Graphic Novels as Philosophy

Author: Jeff McLaughlin

Publisher: Univ. Press of Mississippi

ISBN: 1496813286

Category: Literary Criticism

Page: 228

View: 4150


Contributions by Eric Bain-Selbo, Jeremy Barris, Maria Botero, Manuel "Mandel" Cabrera Jr., David J. Leichter, Ian MacRae, Alfonso Munoz-Corcuera, Corry Shores, and Jarkko S. Tuusvuori In a follow-up to Comics as Philosophy, international contributors address two questions: Which philosophical insights, concepts, and tools can shed light on the graphic novel? And how can the graphic novel cast light on the concerns of philosophy? Each contributor ponders a well-known graphic novel to illuminate ways in which philosophy can untangle particular combinations of image and written word for deeper understanding. Jeff McLaughlin collects a range of essays to examine notable graphic novels within the framework posited by these two questions. One essay discusses how a philosopher discovered that the panels in Jeff Lemire's Essex County do not just replicate a philosophical argument, but they actually give evidence to an argument that could not have existed otherwise. Another essay reveals how Chris Ware's manipulation of the medium demonstrates an important sense of time and experience. Still another describes why Maus tends to be more profound than later works that address the Holocaust because of, not in spite of, the fact that the characters are cartoon animals rather than human. Other works contemplated include Will Eisner's A Contract with God, Alan Moore and David Lloyd's V for Vendetta, Alison Bechdel's Fun Home, and Joe Sacco's Footnotes in Gaza. Mainly, each essay, contributor, graphic novelist, and artist are all doing the same thing: trying to tell us how the world is--at least from their point of view.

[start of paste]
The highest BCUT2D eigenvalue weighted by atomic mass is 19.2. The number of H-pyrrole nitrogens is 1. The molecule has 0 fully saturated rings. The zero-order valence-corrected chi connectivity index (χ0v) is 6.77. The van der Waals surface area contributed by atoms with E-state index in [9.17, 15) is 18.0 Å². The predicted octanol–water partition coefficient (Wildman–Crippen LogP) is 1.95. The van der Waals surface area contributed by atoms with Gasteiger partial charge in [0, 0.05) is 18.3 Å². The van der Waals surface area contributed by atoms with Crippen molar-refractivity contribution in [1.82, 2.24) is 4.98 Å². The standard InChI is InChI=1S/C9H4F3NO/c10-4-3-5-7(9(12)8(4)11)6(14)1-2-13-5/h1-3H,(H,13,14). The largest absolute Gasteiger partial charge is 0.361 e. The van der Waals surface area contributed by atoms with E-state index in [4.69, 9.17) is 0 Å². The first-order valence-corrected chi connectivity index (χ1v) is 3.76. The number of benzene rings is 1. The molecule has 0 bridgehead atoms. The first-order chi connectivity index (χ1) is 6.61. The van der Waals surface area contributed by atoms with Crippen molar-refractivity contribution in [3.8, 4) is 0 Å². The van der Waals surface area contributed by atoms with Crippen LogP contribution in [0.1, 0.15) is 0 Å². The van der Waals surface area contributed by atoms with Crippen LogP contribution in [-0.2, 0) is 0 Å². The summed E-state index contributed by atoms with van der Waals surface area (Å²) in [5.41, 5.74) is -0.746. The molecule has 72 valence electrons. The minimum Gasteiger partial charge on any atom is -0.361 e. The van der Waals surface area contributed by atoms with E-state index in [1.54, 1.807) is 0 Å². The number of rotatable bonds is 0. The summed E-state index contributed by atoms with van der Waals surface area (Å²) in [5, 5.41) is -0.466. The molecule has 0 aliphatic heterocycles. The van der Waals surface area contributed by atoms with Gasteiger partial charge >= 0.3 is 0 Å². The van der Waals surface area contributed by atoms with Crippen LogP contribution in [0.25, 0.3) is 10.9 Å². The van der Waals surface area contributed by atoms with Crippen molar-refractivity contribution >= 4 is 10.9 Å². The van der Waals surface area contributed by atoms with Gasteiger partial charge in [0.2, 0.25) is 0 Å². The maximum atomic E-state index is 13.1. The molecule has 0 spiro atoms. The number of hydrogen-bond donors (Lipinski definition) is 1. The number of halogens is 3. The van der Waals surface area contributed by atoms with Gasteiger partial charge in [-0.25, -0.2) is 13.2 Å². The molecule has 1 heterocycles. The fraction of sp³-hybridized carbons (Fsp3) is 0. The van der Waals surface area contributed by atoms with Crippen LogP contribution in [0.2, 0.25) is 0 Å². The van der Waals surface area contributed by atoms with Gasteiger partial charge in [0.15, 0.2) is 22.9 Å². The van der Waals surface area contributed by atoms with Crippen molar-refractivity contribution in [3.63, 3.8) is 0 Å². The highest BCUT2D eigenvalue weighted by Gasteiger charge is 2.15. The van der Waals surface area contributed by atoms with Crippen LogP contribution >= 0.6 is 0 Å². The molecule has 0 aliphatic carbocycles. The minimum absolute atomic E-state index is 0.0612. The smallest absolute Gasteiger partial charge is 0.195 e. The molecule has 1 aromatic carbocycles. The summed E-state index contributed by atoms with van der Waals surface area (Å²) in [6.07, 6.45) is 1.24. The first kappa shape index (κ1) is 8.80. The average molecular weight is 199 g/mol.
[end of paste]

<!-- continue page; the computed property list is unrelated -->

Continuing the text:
Documenting Trauma in Comics

Author: Dominic Davies,Candida Rifkind

Publisher: Springer Nature

ISBN: 3030379981

Category: Comics & Graphic Novels

Page: 345

View: 3882


Why are so many contemporary comics and graphic narratives written as memoirs or documentaries of traumatic events? Is there a specific relationship between the comics form and the documentation and reportage of trauma? How do the interpretive demands made on comics readers shape their relationships with traumatic events? And how does comics’ documentation of traumatic pasts operate across national borders and in different cultural, political, and politicised contexts? The sixteen chapters and three comics included in Documenting Trauma in Comics set out to answer exactly these questions. Drawing on a range of historically and geographically expansive examples, the contributors bring their different perspectives to bear on the tangled and often fraught intersections between trauma studies, comics studies, and theories of documentary practices and processes. The result is a collection that shows how comics is not simply related to trauma, but a generative force that has become central to its remembrance, documentation, and study.

Superman Is Jewish?

Author: Harry Brod

Publisher: Simon and Schuster

ISBN: 1416595317

Category: Comics & Graphic Novels

Page: 240

View: 3216